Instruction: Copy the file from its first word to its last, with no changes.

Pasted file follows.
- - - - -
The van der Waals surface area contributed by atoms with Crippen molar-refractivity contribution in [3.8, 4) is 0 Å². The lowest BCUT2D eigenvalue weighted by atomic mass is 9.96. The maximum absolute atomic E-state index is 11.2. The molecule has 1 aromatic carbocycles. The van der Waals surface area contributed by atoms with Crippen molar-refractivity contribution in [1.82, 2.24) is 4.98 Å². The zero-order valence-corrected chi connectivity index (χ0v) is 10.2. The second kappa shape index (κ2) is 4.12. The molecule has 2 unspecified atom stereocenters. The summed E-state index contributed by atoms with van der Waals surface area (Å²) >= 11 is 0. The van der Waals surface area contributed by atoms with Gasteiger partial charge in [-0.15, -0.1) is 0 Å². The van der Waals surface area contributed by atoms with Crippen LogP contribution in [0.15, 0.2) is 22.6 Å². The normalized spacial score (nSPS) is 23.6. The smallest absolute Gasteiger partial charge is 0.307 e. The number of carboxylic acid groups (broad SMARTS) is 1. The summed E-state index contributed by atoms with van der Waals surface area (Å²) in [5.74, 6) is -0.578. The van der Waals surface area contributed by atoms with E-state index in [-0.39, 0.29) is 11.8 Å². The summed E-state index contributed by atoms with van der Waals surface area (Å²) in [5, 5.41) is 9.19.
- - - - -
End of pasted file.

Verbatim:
The van der Waals surface area contributed by atoms with Crippen molar-refractivity contribution in [3.8, 4) is 0 Å². The lowest BCUT2D eigenvalue weighted by atomic mass is 9.96. The maximum absolute atomic E-state index is 11.2. The molecule has 1 aromatic carbocycles. The van der Waals surface area contributed by atoms with Crippen molar-refractivity contribution in [1.82, 2.24) is 4.98 Å². The zero-order valence-corrected chi connectivity index (χ0v) is 10.2. The second kappa shape index (κ2) is 4.12. The molecule has 2 unspecified atom stereocenters. The summed E-state index contributed by atoms with van der Waals surface area (Å²) >= 11 is 0. The van der Waals surface area contributed by atoms with Gasteiger partial charge in [-0.15, -0.1) is 0 Å². The van der Waals surface area contributed by atoms with Crippen LogP contribution in [0.15, 0.2) is 22.6 Å². The normalized spacial score (nSPS) is 23.6. The smallest absolute Gasteiger partial charge is 0.307 e. The number of carboxylic acid groups (broad SMARTS) is 1. The summed E-state index contributed by atoms with van der Waals surface area (Å²) in [5.74, 6) is -0.578. The van der Waals surface area contributed by atoms with E-state index in [-0.39, 0.29) is 11.8 Å². The summed E-state index contributed by atoms with van der Waals surface area (Å²) in [5, 5.41) is 9.19.